Insiders and analysts predict the 3D printing trends to watch in our latest series of articles focused on the future of 3D printing.
London-based design studio Blast Studio has developed a new method of 3D printing with mycelium, the vegetative root of fungi, and used it to 3D print a living architectural building column.
Named the Tree Column, the biomass structure stands over two meters high and was algorithmically designed to provide both strength and the necessary growing conditions for mycelium.
According to Paola Garnousset, co-founder of Blast Studio, the idea was to create a multi-purpose structure that can be harvested for mushrooms while also serving as a functional building column.
She told Dezeen, “Our vision is to start a new type of living architecture that could self-repair and be harvested to feed people. The idea would be to 3D print a living structure in situ, which would be inoculated with different varieties of mushrooms, some with high structural resistance and some delicious ones.”
The design studio hopes to scale the unique project and eventually 3D print a large pavilion and entire buildings, enabling urban environments that actually feed the people living in them.
How was the Tree Column created?
To 3D print the Tree Column, Blast Studio started by shredding used coffee cups, boiling them, and mixing the paper pulp with mycelium to create a printable biomaterial. The biomaterial was then fed through a custom extrusion-based 3D printer to produce ten individual column modules. When stacked on top of each other, these modules form the Tree Column.
Interestingly, the geometry of the structure was generatively designed with a series of micro-pockets that work to trap moisture. These zones are what allow the mycelium to grow and expand.
Garnousset explains, “For the mycelium to grow well, it needs a humid environment away from airflow, like in the undergrowth where it grows naturally. We were inspired by the shapes of cacti that can successfully grow in the desert by capturing moisture from the wind and creating shade in their folds.”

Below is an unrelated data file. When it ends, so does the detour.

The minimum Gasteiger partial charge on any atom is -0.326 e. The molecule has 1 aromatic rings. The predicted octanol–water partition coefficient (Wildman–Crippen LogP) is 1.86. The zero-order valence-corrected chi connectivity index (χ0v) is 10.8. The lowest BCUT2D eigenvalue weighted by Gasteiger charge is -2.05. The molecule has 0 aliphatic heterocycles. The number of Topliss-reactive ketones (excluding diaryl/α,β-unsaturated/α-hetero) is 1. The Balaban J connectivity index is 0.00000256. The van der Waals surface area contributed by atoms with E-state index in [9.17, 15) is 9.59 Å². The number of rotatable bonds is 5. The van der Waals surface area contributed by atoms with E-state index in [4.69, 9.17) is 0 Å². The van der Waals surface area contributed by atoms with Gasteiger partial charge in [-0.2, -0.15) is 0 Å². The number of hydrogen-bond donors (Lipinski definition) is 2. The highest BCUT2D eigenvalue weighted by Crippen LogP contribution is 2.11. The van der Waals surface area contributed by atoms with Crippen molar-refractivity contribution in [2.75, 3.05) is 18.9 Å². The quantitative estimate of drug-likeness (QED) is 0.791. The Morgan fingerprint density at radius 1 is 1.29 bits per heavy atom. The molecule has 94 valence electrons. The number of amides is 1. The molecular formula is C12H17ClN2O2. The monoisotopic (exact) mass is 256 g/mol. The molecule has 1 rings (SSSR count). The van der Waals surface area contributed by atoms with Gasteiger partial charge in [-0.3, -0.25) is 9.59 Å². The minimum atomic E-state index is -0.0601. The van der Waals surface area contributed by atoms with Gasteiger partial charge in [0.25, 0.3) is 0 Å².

The growth of the fungi is also aided by the paper cup pulp, which is used as a source of nutrition. Over time, the mycelium consumes the shredded cups and takes over the column, at which point it can begin producing edible mushrooms.
From food source to building element
Once the column serves its purpose as a source of food, it can be dried at high temperatures to kill the fungi and solidify the structure into a load-bearing building element. Blast Studio claims that the final, dead biomaterial will be similar to medium-density fiberboard (MDF) in strength, while also offering insulating and flame-retardant characteristics.
“The column is very light and good in both compression and flexion thanks to the elasticity of the material,” Garnousset adds. “In small constructions such as houses and small buildings, concrete could be substituted by mycelium.”
Crucially, when the Tree Column reaches the end of its service life, it can be recycled and simply reprinted. Blast Studio is in the process of developing a self-repairing version of the structure – one that still contains living mycelium that can re-grow over cracks to cover any external damage. The design studio’s immediate next steps involve 3D printing a large Tree Pavilion by the end of the year, which will comprise multiple Tree Columns.
The design freedom offered by additive manufacturing makes the technology a great fit for abstract architectural applications. Just recently, Swedish architects David Andreen and Ana Goidea designed and 3D printed the Meristem Wall, a 1.25 x 2.1 x 0.7m structure that integrates several functional features. This includes piping for electrical wiring and water flow, a complex ventilation network, and a computationally optimized surface structure that enables the wall to serve as an urban wildlife habitat.
Elsewhere, Sardinian architecture firm MASK Architects recently designed what it claims is the world’s first steel 3D printed collection of modular houses in the city of Orani, Sardinia. Named “Madre Natura” or “Mother Nature”, the project will be constructed using a novel steel 3D printed ‘exoskeleton’ construction system called EXOSTEEL.
Subscribe to the 3D Printing Industry newsletter for the latest news in additive manufacturing. You can also stay connected by following us on Twitter, liking us on Facebook, and tuning into the 3D Printing Industry YouTube Channel.
Looking for a career in additive manufacturing? Visit 3D Printing Jobs for a selection of roles in the industry.
Featured image shows the 3D printed Tree Column. Photo via Blast Studio.